You all made your minds up about Blur and Oasis a couple of decades ago, but even if we steer away from the age-old argument, 1994 was fantastic for music. When it comes to picking some of the best tunes, it’s actually quite difficult to avoid a few of the year’s biggest hits, as they are simply too good to leave out (especially if we don't count Celine Dion and Boyz II Men. And we don't.) (Also fun fact: until a couple of years ago I always thought the band name was Boyz Il (IL) Men, I'd just never heard anyone mention them.)
Pavement: Gold Soundz
Pavement's Crooked Rain, Crooked Rain was released in 1994 and offers an albumful of brilliant options to include in this list. Still, it's difficult to ignore a track that has been branded as the number 1 song of the 90s by Pitchfork. ‘Gold Soundz’, as all of Crooked Rain, Crooked Rain, shows Pavement at their most accessible, consisting of simple, clever riffs and slightly off-pitch vocals. The track revels in these features, coupled with Stephen Malkmus's engaging, downbeat repetition of “we need secrets / we need secret-cret-cret-cret-crets back right now”, combining simplicity with melancholy and surprise.
And if you think ‘Gold Soundz’ is a boring choice, try ‘Range Life’, ‘Stop Breathin’, ‘Cut Your Hair’, ‘Hit the Plane Down’ or ‘Fillmore Jive’. Or, you know, anything.
Suede: The Asphalt World
Arguably the best album by one of the Britpop greats, Suede released Dog Man Star in October of 1994 on Nude Records. 'The Asphalt World' is one of the more experimental tracks on the album, but it manages to keep your attention and still not deviate from Suede's trademark sounds, despite its staggering duration of over 9 minutes. It is poetic in its exploration of some of the band's dearest themes; urban life, drugs, sex and sexuality: “When you're there in her arms / when you're there in her legs / well I'll be in her head // 'Cause that's where I go / and that's what I do / and that's how it feels when the sex turns cruel. // Yes both of us need her / this is the asphalt world.”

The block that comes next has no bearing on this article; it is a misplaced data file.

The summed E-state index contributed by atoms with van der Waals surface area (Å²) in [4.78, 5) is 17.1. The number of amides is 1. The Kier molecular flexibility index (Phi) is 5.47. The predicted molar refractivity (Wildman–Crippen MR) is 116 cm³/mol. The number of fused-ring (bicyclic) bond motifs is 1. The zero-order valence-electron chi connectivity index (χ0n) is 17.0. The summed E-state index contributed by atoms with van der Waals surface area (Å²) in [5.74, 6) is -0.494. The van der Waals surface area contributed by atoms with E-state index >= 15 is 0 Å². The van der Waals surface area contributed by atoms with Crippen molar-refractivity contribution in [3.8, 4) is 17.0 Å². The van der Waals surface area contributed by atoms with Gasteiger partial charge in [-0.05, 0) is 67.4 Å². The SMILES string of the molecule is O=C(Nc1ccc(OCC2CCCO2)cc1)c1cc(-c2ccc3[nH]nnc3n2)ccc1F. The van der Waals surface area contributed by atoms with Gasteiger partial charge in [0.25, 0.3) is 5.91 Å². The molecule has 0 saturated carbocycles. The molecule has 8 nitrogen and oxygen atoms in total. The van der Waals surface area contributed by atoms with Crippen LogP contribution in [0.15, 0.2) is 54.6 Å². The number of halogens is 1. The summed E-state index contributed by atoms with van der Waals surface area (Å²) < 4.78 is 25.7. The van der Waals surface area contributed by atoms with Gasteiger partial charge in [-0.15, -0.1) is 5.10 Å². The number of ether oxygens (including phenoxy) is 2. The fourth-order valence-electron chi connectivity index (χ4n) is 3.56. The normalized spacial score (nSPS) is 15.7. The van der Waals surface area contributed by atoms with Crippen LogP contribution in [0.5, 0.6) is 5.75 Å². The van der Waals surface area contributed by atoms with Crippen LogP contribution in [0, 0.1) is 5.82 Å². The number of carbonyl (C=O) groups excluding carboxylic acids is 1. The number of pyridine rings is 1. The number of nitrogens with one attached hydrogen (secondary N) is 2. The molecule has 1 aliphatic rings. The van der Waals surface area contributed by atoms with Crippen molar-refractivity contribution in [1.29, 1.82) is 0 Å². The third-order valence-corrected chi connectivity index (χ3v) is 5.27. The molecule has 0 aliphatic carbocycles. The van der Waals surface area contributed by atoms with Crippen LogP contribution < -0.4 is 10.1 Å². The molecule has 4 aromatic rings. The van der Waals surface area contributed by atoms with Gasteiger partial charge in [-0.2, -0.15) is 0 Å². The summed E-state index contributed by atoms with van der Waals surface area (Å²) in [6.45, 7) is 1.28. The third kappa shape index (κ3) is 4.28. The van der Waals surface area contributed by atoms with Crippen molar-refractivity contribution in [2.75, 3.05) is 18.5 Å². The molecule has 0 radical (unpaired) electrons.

Sonic Youth: Androgynous Mind
The first Sonic Youth album I ever owned, Experimental Jet Set, Trash and No Star was released in the spring of 1994. It's political, it's bold, it's dissonant. Check out 'Androgynous Mind' for an enticing symbiosis of all of the album's positives.
Sebadoh: Not a Friend
Despite being labelled as Sebadoh's most accessible album, Bakesale is still multi-layered and exciting, with curious changes in intensity. 'Not a Friend' somehow maintains its carefully mellow, even soft, foggy atmosphere throughout. It may not be their best work, it may be less underground-y and lo-fi than their previous releases, but it is still a must-listen (many, many times).
Another Britpop classic, and a leap from the year's grungy hits following Cobain's death only a couple of weeks earlier, the danceable 'Babies' combines a simple beat with electronic buzzes and Jarvis Cocker's storytelling of teenage fantasies. Daring and provocative like Pulp wanted to present themselves, their entire album His 'n' Hers defined what they would become best known and admired for. ‘Babies’ shows Jarvis’ forlorn-yet-arrogant demeanour at its best on both the video and the song itself.
Jeff Buckley: Lover, You Should've Come Over
Ok, Jeff Buckley's Grace did also include 'Hallelujah', but there is a lot more on offer – even if it has grown to outshadow other tracks (read: hits) from the album. 'Lover, You Should've Come Over' is desiring to a near-painful extent and simply beautiful.
Portishead's 'Numb' is a fantastic example of the exceptional sound of the era. Similar to contemporaries like Björk, it's a brave, experimental mix of genres. You can immediately place it in the mid-90s, but it doesn't sound “old”. It was, and still is, an innovative mix of irritating, yet enchanting sounds.
Beastie Boys: Sabotage
'Sabotage' off 1994's Ill Communication featured an iconic, fun video by Spike Jonze and an energy that just makes you want to do something. Anything. Jump. Cook. Run. Kick. Mildly vandalise public property.